Will Young Karen Clifton Strictly Come Dancing
Strictly Come Dancing: Will Young and dance partner Karen Clifton Guy Levy/BBC

How many times have you wanted to walk away, to admit to yourself that you can't do something, and give up? Most of us carry on, sometimes at great emotional cost, but this week Will Young has done what, to many, is the unthinkable: he quit.

When Young announced he was leaving the Strictly Come Dancing competition after just three live shows, we wanted answers. Is he ill? Has somebody died? Has he fought with another contestant? Is he furious that head judge Len Goodman told him to "turn up, keep up and shut up" on his last live show on Saturday? When the answer came, that it was for "personal reasons", the media at large decided this simply wasn't good enough. Where was the guts? Where was the gore? Come on, Will, let us have it, all of it.

In a world where news reaches us faster than ever and can be shared at lightning speed to all corners of the globe, there is a demand to know as much as possible, twice as quick. There's no room for nuance, or backstory, we just want the cold hard facts right here, right now. In a world of soundbites and memes, we tend to dehumanise those at the centre of the story – we just want the dirt and, of course, the pictures. What this means is that Will's refusal to expand on his "personal reasons" has led to two days of the very kind of speculation you'd imagine someone in Will's position would want to avoid.

Paparazzi, their moral code written in invisible ink on the back of a raffle ticket at the best of times, have followed Will everywhere – walking his dog, putting his bins out. Lucky he's a gay man and has a sense of style and not a woman with no makeup on, otherwise the tabloids would really be going to town, so all we have to go on is that he's looking "downbeat" and "haunted", like anyone ever looked euphoric taking out the trash. Had he been grinning from ear to ear, no doubt he'd have been accused of taking the decision to leave lightly, a decision which, really, has zero effect on the TV show – there will be contingency for early departures, as it's happened before – or to anyone watching at home.

Sure, they handed over a few pence for their phone vote, and their licence fee funds Will's salary for taking part and the sequins on his bolero jacket, but beyond that, whether Will Young appears on the show every Saturday night makes no difference to them. But it does to Will. And, thanks to our gnat-like attention span and eagerness to hit the share and like buttons before we even think, we have forgotten something important. Two things in fact: Will Young is just a guy, and he has struggled with anxiety in the past.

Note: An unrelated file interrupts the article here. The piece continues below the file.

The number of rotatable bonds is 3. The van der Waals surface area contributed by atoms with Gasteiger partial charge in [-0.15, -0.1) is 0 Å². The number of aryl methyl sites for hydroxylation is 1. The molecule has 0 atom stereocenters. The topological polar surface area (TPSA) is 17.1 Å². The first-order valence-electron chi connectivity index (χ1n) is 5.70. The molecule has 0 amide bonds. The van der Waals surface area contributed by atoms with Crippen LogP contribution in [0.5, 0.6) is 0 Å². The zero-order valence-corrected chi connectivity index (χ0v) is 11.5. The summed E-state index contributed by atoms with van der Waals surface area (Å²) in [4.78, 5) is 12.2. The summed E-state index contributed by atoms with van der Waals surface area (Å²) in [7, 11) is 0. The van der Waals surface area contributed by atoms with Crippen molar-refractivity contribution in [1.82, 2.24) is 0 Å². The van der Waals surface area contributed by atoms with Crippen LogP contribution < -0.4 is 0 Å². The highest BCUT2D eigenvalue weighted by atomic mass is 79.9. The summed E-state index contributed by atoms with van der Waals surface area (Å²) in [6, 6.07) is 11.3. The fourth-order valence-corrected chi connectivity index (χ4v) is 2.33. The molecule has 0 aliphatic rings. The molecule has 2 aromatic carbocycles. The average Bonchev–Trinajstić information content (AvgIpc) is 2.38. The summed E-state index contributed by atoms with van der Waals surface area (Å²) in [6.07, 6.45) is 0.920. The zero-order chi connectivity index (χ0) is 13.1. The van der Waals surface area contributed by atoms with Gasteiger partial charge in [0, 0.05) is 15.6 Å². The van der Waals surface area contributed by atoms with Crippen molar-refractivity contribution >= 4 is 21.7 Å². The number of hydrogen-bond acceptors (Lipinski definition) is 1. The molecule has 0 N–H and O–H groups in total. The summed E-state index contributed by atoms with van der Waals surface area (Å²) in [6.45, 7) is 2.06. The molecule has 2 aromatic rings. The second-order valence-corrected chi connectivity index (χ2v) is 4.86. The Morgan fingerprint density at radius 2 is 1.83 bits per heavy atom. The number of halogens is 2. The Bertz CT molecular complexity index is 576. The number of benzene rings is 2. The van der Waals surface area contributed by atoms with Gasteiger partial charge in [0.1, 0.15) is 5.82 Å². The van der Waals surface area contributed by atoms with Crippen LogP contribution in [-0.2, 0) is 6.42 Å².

will young
Will Young leaves Strictly Come Dancing BBC

Anxiety is a cruel kick in the balls. It's a thankless, heartless, vicious bastard that is an equal-opportunities assassin. It doesn't care who you are, how much money you have or whether you won Pop Idol, it comes for you, sometimes without warning and BOOM you are done for the day. Will has spoken very bravely and openly about his issues with anxiety, undergoing therapy for "extreme hypervigilance of the nervous system" and suicidal thoughts. Were this happening to someone you loved, you'd want to protect them, shield them from questions or prying eyes. Yet this is a celebrity and, as we know, celebrities belong to us, and Will's refusal to give us the skinny on why he left Strictly means he's fair game.

It's no wonder Will doesn't want to go into details. A relative dying or a physical illness would get him a free pass for dropping out – in fact many online commentators were baying for Anastacia to leave the contest when she injured herself in the second show – but mental illness we still, ironically, can't get our head around. We can't see it or feel it, so we dismiss it, refuse to understand. Stars like Will talk openly to raise awareness, but we still treat it with suspicion. What are we so worried about? That it's contagious? That maybe we too have been ignoring signs our own mental health could do with a once-over?

When former One Direction member Zayn Malik cancelled live shows earlier this year, he very bravely admitted – and I don't know why I say "admitted" like he'd committed a crime, but hey ho – he was struggling with anxiety, his detractors were quick to dismiss him as a spoiled celebrity. One columnist pointed out he'd been on a night out just the evening before and seemed perfectly fine. "Maybe he should have thought of that before leaving the band," said another. But this is the thing with anxiety, it comes from nowhere, and you can't predict how it will make you feel.

Singer Will Young arrives at the Burberry 2012 Autumn/Winter womenswear collection show during London Fashion Week in London
Singer Will Young joins Strictly Reuters/Olivia Harris

Some would say that if Will Young had known he would struggle to compete with his anxiety that he shouldn't have taken part, just like Zayn shouldn't have gone solo. But this is wrong. Anxiety wants you to give up, it wants you to stop trying, to offer yourself up to it and let it devour you. But you cannot, you must not. Will was right to take part in Strictly – he was right to try. And now he has been even braver and realised "I'm not ready for this yet". But he gave it a go, and he will recover and succeed again, at something else.

So as you're poring over the pictures of Will trying to deal with this fallout, remember he's a human being. He feels the cold, he trembles with fear, he just wants to move on and how much detail he chooses to give about his life is not our concern. We do not own him. And if you're taking or enjoying photos of Will Young putting out his bins, consider climbing in one yourself. Because you too are trash.